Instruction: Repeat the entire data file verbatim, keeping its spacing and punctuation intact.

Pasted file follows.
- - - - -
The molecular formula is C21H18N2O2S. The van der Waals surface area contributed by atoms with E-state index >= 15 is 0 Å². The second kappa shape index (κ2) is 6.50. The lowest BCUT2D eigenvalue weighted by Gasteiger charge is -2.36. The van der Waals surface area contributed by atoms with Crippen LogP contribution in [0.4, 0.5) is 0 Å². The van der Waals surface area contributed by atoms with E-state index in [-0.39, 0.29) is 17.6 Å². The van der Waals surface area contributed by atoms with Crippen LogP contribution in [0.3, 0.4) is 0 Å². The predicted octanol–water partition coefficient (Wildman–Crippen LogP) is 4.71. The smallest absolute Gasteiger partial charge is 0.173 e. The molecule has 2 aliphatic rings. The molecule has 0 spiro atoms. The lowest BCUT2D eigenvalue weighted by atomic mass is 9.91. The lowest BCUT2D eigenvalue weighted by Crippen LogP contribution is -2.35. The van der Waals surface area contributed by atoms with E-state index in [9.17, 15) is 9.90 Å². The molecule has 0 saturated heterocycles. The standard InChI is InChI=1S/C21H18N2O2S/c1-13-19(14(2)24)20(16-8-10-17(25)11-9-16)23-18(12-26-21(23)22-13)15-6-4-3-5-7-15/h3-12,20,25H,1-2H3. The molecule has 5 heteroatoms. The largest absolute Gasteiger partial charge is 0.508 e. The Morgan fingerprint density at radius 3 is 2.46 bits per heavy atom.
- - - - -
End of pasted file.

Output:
The molecular formula is C21H18N2O2S. The van der Waals surface area contributed by atoms with E-state index >= 15 is 0 Å². The second kappa shape index (κ2) is 6.50. The lowest BCUT2D eigenvalue weighted by Gasteiger charge is -2.36. The van der Waals surface area contributed by atoms with Crippen LogP contribution in [0.4, 0.5) is 0 Å². The van der Waals surface area contributed by atoms with E-state index in [-0.39, 0.29) is 17.6 Å². The van der Waals surface area contributed by atoms with Crippen LogP contribution in [0.3, 0.4) is 0 Å². The predicted octanol–water partition coefficient (Wildman–Crippen LogP) is 4.71. The smallest absolute Gasteiger partial charge is 0.173 e. The molecule has 2 aliphatic rings. The molecule has 0 spiro atoms. The lowest BCUT2D eigenvalue weighted by atomic mass is 9.91. The lowest BCUT2D eigenvalue weighted by Crippen LogP contribution is -2.35. The van der Waals surface area contributed by atoms with E-state index in [9.17, 15) is 9.90 Å². The molecule has 0 saturated heterocycles. The standard InChI is InChI=1S/C21H18N2O2S/c1-13-19(14(2)24)20(16-8-10-17(25)11-9-16)23-18(12-26-21(23)22-13)15-6-4-3-5-7-15/h3-12,20,25H,1-2H3. The molecule has 5 heteroatoms. The largest absolute Gasteiger partial charge is 0.508 e. The Morgan fingerprint density at radius 3 is 2.46 bits per heavy atom.